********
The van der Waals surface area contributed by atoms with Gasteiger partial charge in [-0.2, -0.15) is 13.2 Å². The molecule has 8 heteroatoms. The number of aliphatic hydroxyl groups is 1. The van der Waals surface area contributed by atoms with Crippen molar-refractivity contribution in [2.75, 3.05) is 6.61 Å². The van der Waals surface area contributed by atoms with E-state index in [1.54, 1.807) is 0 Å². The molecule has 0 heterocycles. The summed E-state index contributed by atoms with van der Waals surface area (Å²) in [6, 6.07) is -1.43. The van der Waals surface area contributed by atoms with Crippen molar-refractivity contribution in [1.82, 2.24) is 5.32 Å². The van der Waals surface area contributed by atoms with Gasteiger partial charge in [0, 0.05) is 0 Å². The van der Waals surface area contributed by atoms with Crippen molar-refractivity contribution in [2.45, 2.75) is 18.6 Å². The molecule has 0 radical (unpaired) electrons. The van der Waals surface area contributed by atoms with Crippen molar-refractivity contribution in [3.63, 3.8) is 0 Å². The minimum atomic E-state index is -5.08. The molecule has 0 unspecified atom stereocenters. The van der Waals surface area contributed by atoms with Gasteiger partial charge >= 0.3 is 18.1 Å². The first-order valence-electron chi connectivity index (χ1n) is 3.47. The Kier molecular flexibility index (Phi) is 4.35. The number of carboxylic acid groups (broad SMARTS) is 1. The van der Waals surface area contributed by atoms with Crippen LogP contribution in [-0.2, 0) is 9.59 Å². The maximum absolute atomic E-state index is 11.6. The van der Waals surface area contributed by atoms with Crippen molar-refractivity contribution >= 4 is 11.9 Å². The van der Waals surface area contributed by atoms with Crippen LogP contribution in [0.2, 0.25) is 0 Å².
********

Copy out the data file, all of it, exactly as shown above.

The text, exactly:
The van der Waals surface area contributed by atoms with Gasteiger partial charge in [-0.2, -0.15) is 13.2 Å². The molecule has 8 heteroatoms. The number of aliphatic hydroxyl groups is 1. The van der Waals surface area contributed by atoms with Crippen molar-refractivity contribution in [2.75, 3.05) is 6.61 Å². The van der Waals surface area contributed by atoms with E-state index in [1.54, 1.807) is 0 Å². The molecule has 0 heterocycles. The summed E-state index contributed by atoms with van der Waals surface area (Å²) in [6, 6.07) is -1.43. The van der Waals surface area contributed by atoms with Crippen molar-refractivity contribution in [1.82, 2.24) is 5.32 Å². The van der Waals surface area contributed by atoms with Gasteiger partial charge in [0, 0.05) is 0 Å². The van der Waals surface area contributed by atoms with Crippen molar-refractivity contribution in [2.45, 2.75) is 18.6 Å². The molecule has 0 radical (unpaired) electrons. The van der Waals surface area contributed by atoms with Crippen molar-refractivity contribution in [3.63, 3.8) is 0 Å². The minimum atomic E-state index is -5.08. The molecule has 0 unspecified atom stereocenters. The van der Waals surface area contributed by atoms with Gasteiger partial charge >= 0.3 is 18.1 Å². The first-order valence-electron chi connectivity index (χ1n) is 3.47. The Kier molecular flexibility index (Phi) is 4.35. The number of carboxylic acid groups (broad SMARTS) is 1. The van der Waals surface area contributed by atoms with Crippen LogP contribution in [-0.2, 0) is 9.59 Å². The maximum absolute atomic E-state index is 11.6. The van der Waals surface area contributed by atoms with Crippen molar-refractivity contribution >= 4 is 11.9 Å². The van der Waals surface area contributed by atoms with Crippen LogP contribution in [0.2, 0.25) is 0 Å².